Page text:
Old 03-09-15, 05:16 PM
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Join Date: Apr 2009
Location: New Rochelle, NY
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Bikes: too many bikes from 1967 10s (5x2)Frejus to a Sumitomo Ti/Chorus aluminum 10s (10x2), plus one non-susp mtn bike I use as my commuter

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Next time you take in a used wheel for rebuild or repair, spin it in a truing stand, to get a sense of the "before" so you know what you'll be dealing with.

Broad sweeping changes in radius, like a round wheel built off center are easy to correct, as are gently ovalized rims that aren't very deep in section. What's harder to correct are local flat spots, with repairability decreasing with greater depth, narrower span (more local) oe deeper cross section rims. These local flat spots usually mean actual distortion of the rim and are much harder to flex to round than a rim that's warped but not actually bent. Deeper section rims are always harder to correct for radial bends, because the section is so stiff in that direction.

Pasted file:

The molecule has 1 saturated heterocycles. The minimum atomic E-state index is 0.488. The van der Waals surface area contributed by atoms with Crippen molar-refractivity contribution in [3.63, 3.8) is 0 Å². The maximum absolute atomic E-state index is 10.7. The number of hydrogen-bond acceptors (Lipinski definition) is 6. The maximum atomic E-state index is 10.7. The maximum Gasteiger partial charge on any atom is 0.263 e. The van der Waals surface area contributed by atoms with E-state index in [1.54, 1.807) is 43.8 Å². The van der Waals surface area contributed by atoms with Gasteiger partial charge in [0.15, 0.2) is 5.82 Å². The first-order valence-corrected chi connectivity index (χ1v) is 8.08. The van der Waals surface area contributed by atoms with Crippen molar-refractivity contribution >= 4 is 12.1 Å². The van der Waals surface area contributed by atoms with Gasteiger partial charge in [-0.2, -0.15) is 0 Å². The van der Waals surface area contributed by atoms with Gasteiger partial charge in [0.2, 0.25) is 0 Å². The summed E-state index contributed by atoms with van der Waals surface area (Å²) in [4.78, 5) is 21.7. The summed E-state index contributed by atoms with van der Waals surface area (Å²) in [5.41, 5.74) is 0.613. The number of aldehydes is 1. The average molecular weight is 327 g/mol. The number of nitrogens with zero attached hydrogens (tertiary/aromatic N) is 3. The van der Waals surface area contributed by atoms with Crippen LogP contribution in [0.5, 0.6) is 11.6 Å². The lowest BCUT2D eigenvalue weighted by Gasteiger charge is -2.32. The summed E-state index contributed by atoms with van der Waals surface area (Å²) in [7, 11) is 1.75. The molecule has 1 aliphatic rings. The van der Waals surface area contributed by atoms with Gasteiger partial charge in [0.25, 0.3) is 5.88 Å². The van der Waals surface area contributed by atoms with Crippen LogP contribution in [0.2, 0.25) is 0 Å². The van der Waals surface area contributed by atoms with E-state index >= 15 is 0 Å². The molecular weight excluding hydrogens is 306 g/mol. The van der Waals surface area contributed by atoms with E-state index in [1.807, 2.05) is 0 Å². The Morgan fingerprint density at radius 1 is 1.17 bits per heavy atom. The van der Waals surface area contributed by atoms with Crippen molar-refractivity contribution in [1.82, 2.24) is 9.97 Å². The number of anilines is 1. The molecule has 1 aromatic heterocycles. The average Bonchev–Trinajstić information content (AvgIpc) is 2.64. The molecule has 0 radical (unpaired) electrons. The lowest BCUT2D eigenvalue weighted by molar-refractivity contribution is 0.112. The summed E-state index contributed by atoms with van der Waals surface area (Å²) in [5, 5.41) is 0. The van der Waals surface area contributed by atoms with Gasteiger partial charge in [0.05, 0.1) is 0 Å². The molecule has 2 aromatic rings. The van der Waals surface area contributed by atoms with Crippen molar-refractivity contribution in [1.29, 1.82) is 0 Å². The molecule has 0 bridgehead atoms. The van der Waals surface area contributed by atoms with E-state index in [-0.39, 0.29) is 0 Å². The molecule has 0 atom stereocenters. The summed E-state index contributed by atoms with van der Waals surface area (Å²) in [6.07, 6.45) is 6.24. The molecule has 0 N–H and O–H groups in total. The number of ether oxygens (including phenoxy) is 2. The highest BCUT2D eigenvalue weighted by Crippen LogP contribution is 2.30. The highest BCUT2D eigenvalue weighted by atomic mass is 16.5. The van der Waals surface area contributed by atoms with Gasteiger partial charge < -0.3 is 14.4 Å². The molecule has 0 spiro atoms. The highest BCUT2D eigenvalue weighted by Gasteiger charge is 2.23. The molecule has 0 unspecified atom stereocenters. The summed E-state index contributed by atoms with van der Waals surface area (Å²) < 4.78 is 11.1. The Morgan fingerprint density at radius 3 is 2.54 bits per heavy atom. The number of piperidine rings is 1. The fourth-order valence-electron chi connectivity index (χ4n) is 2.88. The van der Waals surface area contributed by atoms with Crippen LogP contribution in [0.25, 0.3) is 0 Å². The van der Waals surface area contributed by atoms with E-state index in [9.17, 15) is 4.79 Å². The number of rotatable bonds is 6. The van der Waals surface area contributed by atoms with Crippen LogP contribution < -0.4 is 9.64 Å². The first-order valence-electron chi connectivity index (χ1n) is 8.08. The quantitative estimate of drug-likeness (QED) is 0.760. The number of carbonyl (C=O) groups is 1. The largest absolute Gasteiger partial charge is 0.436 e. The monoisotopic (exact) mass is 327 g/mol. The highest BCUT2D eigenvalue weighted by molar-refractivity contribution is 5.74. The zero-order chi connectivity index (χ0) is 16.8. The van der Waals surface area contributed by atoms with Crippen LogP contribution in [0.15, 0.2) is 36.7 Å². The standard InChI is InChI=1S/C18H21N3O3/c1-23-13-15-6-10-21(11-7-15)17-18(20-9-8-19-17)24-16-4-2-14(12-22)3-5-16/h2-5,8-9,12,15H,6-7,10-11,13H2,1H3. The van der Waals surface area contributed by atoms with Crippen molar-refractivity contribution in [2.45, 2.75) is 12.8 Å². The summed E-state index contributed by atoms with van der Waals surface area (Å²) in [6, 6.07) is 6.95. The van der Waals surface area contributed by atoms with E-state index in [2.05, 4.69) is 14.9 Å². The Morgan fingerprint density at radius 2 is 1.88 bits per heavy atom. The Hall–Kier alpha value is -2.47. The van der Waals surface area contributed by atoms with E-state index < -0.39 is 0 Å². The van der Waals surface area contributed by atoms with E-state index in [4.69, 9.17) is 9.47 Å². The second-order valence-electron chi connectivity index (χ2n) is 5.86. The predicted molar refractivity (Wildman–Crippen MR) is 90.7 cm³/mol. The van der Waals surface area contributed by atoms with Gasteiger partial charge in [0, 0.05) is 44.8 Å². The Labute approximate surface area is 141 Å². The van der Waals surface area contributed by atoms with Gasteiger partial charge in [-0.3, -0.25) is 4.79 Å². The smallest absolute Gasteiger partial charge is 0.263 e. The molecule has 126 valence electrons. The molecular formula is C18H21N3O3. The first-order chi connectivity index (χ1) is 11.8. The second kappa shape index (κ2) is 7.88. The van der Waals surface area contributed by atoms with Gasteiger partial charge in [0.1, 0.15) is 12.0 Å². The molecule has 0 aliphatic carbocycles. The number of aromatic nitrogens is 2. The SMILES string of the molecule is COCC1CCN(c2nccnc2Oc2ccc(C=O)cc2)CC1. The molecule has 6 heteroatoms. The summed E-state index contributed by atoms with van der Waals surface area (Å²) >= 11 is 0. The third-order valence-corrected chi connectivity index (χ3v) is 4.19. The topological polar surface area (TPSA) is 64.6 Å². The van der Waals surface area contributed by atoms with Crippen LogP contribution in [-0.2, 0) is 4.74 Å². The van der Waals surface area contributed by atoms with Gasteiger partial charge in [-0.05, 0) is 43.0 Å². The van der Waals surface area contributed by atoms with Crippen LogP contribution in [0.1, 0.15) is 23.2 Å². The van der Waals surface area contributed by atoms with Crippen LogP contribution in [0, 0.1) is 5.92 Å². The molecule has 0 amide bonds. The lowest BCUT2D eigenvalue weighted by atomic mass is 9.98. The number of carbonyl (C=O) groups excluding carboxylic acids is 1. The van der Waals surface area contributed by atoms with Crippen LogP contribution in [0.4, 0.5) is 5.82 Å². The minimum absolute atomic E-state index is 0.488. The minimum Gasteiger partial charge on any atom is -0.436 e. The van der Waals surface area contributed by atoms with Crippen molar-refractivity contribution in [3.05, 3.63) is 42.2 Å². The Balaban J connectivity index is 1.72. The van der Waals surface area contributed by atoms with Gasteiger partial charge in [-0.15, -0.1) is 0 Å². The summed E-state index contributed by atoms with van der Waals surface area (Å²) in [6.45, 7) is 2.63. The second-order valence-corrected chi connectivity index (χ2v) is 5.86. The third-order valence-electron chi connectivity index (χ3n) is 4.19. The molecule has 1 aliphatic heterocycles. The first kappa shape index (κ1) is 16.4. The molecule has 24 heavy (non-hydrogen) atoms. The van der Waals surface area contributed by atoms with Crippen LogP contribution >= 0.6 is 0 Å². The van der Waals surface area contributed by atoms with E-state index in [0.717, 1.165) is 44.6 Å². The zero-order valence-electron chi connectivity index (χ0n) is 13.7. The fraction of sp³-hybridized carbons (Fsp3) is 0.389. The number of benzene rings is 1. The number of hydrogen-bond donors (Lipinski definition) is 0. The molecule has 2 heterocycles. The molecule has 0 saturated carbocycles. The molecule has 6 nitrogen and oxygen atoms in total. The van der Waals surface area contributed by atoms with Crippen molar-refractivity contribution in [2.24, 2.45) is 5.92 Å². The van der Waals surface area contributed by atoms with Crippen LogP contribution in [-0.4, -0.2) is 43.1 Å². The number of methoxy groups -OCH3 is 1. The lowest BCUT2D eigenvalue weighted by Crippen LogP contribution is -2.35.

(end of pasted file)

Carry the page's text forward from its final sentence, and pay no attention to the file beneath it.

A quick spin in a stand to assess the issues will put you in position to estimate what you can achieve and how long it'll take you. While you're at it, don't forget to look for signs of corrosion, brake track wear and stress cracking since all of these also factor into any decision.
Chain-L site

An ounce of diagnosis is worth a pound of cure.

“Never argue with an idiot. He will only bring you down to his level and beat you with experience.”, George Carlin

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